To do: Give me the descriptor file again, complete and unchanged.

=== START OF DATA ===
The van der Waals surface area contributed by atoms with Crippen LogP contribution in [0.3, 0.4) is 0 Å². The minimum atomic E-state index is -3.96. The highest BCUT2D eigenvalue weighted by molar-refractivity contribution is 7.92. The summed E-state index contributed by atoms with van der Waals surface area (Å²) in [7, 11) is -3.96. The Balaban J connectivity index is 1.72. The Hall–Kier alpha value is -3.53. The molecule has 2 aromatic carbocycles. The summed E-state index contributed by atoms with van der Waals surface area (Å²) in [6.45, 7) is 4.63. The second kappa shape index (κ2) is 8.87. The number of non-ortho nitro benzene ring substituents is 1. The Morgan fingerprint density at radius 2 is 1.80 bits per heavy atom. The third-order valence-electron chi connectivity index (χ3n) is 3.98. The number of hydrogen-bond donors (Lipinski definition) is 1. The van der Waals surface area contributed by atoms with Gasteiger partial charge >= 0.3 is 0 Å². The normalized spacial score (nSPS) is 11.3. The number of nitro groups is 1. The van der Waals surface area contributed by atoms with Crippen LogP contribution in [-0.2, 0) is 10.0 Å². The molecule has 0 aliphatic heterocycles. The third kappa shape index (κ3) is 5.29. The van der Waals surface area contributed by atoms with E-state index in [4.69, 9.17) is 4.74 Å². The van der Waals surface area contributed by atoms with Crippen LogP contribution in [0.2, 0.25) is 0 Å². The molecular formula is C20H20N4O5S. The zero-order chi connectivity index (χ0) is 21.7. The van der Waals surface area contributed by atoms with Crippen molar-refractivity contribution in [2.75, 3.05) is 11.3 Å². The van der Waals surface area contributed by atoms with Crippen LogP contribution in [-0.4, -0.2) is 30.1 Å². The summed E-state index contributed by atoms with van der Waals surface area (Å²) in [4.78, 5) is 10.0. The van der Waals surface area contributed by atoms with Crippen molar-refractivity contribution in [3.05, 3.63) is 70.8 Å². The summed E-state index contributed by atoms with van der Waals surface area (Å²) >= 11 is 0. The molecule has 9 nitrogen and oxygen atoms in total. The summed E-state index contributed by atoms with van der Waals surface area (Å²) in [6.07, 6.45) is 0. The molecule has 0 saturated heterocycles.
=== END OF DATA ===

The van der Waals surface area contributed by atoms with Crippen LogP contribution in [0.3, 0.4) is 0 Å². The minimum atomic E-state index is -3.96. The highest BCUT2D eigenvalue weighted by molar-refractivity contribution is 7.92. The summed E-state index contributed by atoms with van der Waals surface area (Å²) in [7, 11) is -3.96. The Balaban J connectivity index is 1.72. The Hall–Kier alpha value is -3.53. The molecule has 2 aromatic carbocycles. The summed E-state index contributed by atoms with van der Waals surface area (Å²) in [6.45, 7) is 4.63. The second kappa shape index (κ2) is 8.87. The number of non-ortho nitro benzene ring substituents is 1. The Morgan fingerprint density at radius 2 is 1.80 bits per heavy atom. The third-order valence-electron chi connectivity index (χ3n) is 3.98. The number of hydrogen-bond donors (Lipinski definition) is 1. The van der Waals surface area contributed by atoms with Gasteiger partial charge >= 0.3 is 0 Å². The normalized spacial score (nSPS) is 11.3. The number of nitro groups is 1. The van der Waals surface area contributed by atoms with Crippen LogP contribution in [-0.2, 0) is 10.0 Å². The molecule has 0 aliphatic heterocycles. The third kappa shape index (κ3) is 5.29. The van der Waals surface area contributed by atoms with E-state index in [4.69, 9.17) is 4.74 Å². The van der Waals surface area contributed by atoms with Crippen LogP contribution in [0.2, 0.25) is 0 Å². The molecular formula is C20H20N4O5S. The zero-order chi connectivity index (χ0) is 21.7. The van der Waals surface area contributed by atoms with Crippen molar-refractivity contribution in [2.75, 3.05) is 11.3 Å². The van der Waals surface area contributed by atoms with Crippen LogP contribution in [-0.4, -0.2) is 30.1 Å². The summed E-state index contributed by atoms with van der Waals surface area (Å²) in [4.78, 5) is 10.0. The van der Waals surface area contributed by atoms with Crippen molar-refractivity contribution in [3.05, 3.63) is 70.8 Å². The summed E-state index contributed by atoms with van der Waals surface area (Å²) >= 11 is 0. The molecule has 9 nitrogen and oxygen atoms in total. The summed E-state index contributed by atoms with van der Waals surface area (Å²) in [6.07, 6.45) is 0. The molecule has 0 saturated heterocycles.